“David Bowie, Ziggy Stardust, Aladdin Sane and the Thin White Duke are immortal. They can never die.”
Perea said Bowie’s life legacy is his ability to transform into persona after persona.
“I think he opened the door to the idea that you can be anybody and everybody,” he said. “I’ve made creative works with a goth persona, punk persona, noir persona, greaser persona, and maybe tomorrow, I’ll try being a hip-hop artist. Bowie made that possible.”
Louis Bourgeois, executive director and editor of VOX Press in Oxford, said he came to Bowie late in the game.
“I didn’t really start paying attention until my then-9-year-old daughter, became a fan of his album ‘Ziggy Stardust and the Spiders from Mars,’” he said.
Bourgeois said he was sad because he thought his daughter was going to be devastated in the same way he was when, at the age of 10, he suffered through the death of John Lennon.
“But my daughter was not devastated,” he said. “She took a rather healthy view about Bowie’s death by saying he lived his life with great purpose and made millions of people happy.
“For me, I’m fascinated by the number of musicians who claim David Bowie was their main inspiration and the musician they themselves learned the most from. Seems that David Bowie was the father of many musical forms.”
Different is cool
Rick Hynum, PMQ editor-in-chief, said he grew up hearing Bowie’s hits on Top 40 radio in the ’70s, including “Space Oddity” and “Changes.” But he didn’t really discover him as a true artist until the MTV era.
“His songs were highly visual and evocative, and his natural theatricality and sense of showmanship was a perfect fit for video,” he said. “Sometime around that point, a roommate had the old ‘Ziggy Stardust and the Spiders From Mars’ album, and that’s when I really tuned into Bowie and discovered ‘Diamond Dogs’ and other classics.
“Most of it was already old by the time I first heard it, but it felt new to me — songs like ‘Starman’ and ‘Suffragette City’ and the amazing ‘Rebel Rebel.’
“Really out-there, avant-garde stuff with a melodic sensibility — there was no one else like Bowie. He could make these weird, off-kilter songs and then sell the hell out of them.”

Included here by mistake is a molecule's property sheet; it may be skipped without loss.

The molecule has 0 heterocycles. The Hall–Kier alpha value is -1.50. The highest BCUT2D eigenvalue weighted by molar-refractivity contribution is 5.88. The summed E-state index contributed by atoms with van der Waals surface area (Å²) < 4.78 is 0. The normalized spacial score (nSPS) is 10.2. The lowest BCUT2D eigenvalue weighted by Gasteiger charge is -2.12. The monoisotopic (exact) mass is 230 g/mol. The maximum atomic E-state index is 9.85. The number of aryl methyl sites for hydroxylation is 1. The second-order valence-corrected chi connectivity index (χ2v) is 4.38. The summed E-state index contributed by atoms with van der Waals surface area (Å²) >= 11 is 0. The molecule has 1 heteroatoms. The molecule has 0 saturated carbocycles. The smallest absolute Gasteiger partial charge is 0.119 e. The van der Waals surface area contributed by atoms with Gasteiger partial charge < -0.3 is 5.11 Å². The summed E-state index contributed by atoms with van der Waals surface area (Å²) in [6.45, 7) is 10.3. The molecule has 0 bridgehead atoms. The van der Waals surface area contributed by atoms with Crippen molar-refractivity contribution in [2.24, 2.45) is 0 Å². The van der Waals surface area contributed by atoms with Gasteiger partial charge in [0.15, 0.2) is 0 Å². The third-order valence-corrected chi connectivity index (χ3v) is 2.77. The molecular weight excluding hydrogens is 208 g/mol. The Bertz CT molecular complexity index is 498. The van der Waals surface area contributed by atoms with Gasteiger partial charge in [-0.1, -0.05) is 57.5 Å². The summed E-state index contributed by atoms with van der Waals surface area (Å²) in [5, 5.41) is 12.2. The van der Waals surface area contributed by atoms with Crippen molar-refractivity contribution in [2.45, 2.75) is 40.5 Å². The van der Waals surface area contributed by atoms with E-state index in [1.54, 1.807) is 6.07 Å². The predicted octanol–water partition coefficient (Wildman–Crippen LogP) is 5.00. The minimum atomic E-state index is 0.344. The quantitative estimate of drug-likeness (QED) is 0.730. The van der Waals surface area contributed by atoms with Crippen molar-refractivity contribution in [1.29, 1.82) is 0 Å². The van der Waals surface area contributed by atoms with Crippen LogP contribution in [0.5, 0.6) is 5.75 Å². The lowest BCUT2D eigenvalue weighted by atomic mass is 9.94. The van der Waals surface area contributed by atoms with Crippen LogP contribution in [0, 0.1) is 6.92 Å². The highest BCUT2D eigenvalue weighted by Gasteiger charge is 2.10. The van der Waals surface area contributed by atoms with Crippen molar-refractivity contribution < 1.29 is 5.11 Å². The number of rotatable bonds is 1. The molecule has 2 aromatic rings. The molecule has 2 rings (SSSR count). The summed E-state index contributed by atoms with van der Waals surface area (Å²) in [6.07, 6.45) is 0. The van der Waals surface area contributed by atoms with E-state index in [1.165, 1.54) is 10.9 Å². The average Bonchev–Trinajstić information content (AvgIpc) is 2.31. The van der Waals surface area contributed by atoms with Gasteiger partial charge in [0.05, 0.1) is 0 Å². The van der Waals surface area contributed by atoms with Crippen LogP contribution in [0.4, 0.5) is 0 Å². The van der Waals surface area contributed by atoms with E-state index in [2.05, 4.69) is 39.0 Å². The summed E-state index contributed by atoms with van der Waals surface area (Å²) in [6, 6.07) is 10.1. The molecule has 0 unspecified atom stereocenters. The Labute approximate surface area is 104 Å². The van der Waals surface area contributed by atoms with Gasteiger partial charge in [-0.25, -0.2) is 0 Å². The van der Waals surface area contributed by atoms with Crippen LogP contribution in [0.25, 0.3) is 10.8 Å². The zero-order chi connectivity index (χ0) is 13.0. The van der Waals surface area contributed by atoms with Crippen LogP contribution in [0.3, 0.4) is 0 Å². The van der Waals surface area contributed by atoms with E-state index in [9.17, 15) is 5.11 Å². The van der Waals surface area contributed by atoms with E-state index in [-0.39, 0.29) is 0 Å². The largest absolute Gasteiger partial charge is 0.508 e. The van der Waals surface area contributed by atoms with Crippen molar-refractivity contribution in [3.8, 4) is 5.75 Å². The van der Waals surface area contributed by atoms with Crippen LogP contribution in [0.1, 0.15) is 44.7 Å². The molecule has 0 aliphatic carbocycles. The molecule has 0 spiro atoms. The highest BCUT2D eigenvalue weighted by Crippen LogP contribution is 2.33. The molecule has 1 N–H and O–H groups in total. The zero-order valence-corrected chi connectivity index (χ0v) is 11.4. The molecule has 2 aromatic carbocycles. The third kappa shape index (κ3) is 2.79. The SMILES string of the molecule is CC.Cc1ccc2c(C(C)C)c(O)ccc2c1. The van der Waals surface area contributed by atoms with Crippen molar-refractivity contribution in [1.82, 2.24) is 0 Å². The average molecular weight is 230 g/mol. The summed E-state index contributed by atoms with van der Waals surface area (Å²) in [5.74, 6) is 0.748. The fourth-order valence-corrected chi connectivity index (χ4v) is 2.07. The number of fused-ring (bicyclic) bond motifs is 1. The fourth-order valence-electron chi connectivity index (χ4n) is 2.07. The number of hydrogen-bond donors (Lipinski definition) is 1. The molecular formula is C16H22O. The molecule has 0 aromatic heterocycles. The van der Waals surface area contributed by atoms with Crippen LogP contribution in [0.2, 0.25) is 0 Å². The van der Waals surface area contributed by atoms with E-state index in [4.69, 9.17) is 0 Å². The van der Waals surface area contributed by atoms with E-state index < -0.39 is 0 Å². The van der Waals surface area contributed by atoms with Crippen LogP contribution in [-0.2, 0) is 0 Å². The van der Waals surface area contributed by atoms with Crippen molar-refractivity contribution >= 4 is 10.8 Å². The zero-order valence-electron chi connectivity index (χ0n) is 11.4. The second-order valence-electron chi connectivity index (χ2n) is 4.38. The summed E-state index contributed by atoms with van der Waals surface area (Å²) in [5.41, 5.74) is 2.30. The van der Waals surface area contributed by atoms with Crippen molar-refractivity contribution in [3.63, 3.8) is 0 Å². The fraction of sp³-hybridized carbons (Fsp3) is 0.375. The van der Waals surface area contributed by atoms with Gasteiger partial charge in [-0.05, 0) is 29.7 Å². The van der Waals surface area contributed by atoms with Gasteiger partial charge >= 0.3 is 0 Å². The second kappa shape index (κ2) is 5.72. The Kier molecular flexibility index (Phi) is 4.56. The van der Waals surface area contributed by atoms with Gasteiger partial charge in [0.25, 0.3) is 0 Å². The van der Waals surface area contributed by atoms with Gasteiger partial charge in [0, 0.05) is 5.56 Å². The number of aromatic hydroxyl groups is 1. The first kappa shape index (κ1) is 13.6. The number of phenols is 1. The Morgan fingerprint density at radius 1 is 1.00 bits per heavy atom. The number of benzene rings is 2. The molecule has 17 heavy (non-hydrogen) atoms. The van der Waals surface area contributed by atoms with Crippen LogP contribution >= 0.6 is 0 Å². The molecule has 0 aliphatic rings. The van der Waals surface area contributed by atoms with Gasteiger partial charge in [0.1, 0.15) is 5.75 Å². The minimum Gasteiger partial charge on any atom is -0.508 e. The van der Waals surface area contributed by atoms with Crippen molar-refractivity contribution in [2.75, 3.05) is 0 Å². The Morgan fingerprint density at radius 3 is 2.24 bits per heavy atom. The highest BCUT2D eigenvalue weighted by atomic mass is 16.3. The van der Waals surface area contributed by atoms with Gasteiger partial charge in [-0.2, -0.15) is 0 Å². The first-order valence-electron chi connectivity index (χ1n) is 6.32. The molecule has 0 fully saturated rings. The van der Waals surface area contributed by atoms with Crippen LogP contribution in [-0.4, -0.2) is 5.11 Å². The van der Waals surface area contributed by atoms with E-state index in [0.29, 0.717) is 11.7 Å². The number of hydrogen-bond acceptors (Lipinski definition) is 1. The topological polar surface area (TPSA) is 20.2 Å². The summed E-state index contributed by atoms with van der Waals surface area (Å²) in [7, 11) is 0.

Hynum said “Modern Love” still blows him away.
“It feels every bit as fresh today as it did back around 1985 or so,” he said.
Hynum said he’s enjoyed reading the Bowie tributes his friends have posted on Facebook.
“But I don’t feel sad about his death because, man, he lived one heck of a life,” he said, “and he lived it the way he wanted to live it. He created great music and great art. He became a legend and practically a rock-and-roll god in his lifetime.
“I want to believe that it was a fulfilling life for him, and I hope he recognized, to some extent, just what he meant to so many people. If so, then there’s no real reason to be sad. We should celebrate his life.”
Hynum said Bowie was first and foremost an artist.
“He proved that rock music could be far more than ‘a good beat that you can dance to,’” he said. “He brought artistic vision and innovative themes to every album he created. He didn’t invent the concept album, but he helped perfect it.
“And without Bowie and his propensity for reinvention, creating new personas and the art of artifice, these image-driven dance-pop celebrities like Madonna and Lady Gaga may never have made it past the one-hit-wonder stage. But I also hear Bowie in a great deal of today’s rock music, from Coldplay to Radiohead.”
Hynum said he thinks, ultimately, Bowie will be remembered for “making it cool to be different, to be aggressively different, to be weird and to embrace your weirdness.”
“I think he spoke to us all in that way. Most of us may look ‘normal,’ but we all feel weird on the inside. We all think we’re freaks. Bowie owned his weirdness.”